Shroud stories: Don’t stop believin’

Cosmic Log – Holy Shroud! Was resurrection story inspired by the cloth?.

The Shroud of Turin has been seen as many things over the past 620 years, ranging from true burial cloth of the risen Jesus to clever medieval fake, but Cambridge art historian Thomas de Wesselow puts together a 448-page-long case for one of the lesser-known theories in his new book, “The Sign”: that the shroud’s negative image of a naked, bloodied man was really produced by Jesus’ decomposition, and that the stories of his resurrection were inspired by the display of that cloth to his earliest disciples.

“The message really is that the Shroud of Turin is authentic,” de Wesselow told me. “This is the only rational way of understanding this image. It can be understood entirely naturalistically. There’s no reason to invoke a miracle to explain the image.”

“It’s breathtakingly astonishing,” said Joe Nickell, a senior research fellow at the Committee for Skeptical Inquiry who has written extensively about the shroud. “He’s clearly not a doubting Thomas. He’s come up with some rather silly ideas, and then as people often do, he’s fallen in love with them.”

Meanwhile, in a column about the shroud, the Catholic Herald’s Francis Phillips basically brushed off de Wesselow’s views, saying they were “too eccentric to reproduce here.”

Tip: @SkeptInquiry

It seems around Easter, this story comes around, complete with new claims by believers this is authentic.

We covered a similar story here: Shroud of Turin believers want science to look until it comes to the conclusion they like

De Wesselow picks up on the idea that the shroud is actually a “vaporograph,” colored by a chemical reaction between the gases exuded by a dead body and the carbohydrate deposits on the surface of Jesus’ burial cloth. Blood stains were left on the cloth as well. When the shroud was taken from the body, the ghostly image remained behind — and de Wesselow said Jesus’ disciples could have interpreted that image as the spiritual manifestation of their leader.

“The appearances of the risen Jesus were simply viewings of the shroud image,” he said.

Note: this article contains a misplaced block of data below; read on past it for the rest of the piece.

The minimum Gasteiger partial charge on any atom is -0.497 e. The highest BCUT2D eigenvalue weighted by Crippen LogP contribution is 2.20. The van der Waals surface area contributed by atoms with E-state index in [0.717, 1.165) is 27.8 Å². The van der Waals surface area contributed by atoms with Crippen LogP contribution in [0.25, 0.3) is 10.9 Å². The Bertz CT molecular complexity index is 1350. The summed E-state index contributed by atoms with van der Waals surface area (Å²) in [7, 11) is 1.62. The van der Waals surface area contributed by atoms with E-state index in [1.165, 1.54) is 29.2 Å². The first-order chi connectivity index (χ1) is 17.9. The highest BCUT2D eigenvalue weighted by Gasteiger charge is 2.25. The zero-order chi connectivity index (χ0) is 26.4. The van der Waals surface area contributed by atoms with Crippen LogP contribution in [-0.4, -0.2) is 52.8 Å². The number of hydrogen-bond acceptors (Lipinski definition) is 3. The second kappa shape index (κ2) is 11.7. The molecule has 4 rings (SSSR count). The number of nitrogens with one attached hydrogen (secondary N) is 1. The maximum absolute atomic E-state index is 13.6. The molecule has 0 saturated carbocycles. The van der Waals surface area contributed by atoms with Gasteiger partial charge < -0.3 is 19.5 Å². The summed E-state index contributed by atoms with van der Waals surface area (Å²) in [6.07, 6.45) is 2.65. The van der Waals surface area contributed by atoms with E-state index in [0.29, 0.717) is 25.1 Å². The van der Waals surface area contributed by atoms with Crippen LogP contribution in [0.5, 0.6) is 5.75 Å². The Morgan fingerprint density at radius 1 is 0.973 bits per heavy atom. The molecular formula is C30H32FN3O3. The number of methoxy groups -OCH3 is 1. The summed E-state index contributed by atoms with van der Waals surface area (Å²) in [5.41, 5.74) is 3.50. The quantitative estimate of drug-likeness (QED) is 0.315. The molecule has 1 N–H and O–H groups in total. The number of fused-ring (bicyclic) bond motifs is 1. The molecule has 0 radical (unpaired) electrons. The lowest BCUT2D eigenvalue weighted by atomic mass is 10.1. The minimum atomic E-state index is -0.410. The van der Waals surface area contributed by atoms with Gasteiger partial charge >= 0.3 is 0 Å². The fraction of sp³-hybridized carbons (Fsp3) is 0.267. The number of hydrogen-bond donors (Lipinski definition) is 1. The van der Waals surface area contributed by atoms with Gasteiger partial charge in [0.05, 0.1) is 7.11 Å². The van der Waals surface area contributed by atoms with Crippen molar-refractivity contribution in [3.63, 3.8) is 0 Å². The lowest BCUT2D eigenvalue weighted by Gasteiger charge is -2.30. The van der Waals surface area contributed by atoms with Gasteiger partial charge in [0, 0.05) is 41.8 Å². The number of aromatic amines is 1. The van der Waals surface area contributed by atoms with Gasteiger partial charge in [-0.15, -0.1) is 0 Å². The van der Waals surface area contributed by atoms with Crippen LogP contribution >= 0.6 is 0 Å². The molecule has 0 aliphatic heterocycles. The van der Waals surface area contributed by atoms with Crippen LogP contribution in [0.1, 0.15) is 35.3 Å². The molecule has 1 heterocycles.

That’s very sciencey! But, um, *confusion*. That image does not look like what would be produced from laying a cloth across a body since a body is 3 dimensional and the cloth is not. I don’t see how a vaporograph can occur from a human body. Where is the evidence of that? As the article notes, he is making a HUGE leap of faith. It’s not about science or evidence. No amount would be convincing. Instead, believers will seek out explanations that support only their view and reject that evidence which does not, like the dating of the shroud that says it was created about the 13th or early 14th century.

Believers will keep on believing. Don’t stop… ah, you know the rest…

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  2 comments for “Shroud stories: Don’t stop believin’

  1. Massachusetts
    April 5, 2012 at 10:00 PM

    Even if the vaporograph theory is deemed to be plausible, wouldn’t it be a vaporogrph created in the 13th century, which would match the carbon date? That would eliminate Jesus as the source.

  2. Terry Perusse
    April 10, 2012 at 12:25 PM

    As a former PhD student in medieval studies I know that the history of Christianity is full of fakes, forgeries and just plain weird. At least seven churches in the middle ages claimed to have Christ’s foreskin – it wouldn’t have ascended to heaven since it was already removed – and there were enough vials of Mary’s milk to stock a dairy. While the Roman Catholic church tried to erase some of the worst excesses of sillliness, such as bumping off historically unlikely saints, the recent admin seems to be reversing the trend. Bring back Wilgefortis the bearded lady saint!

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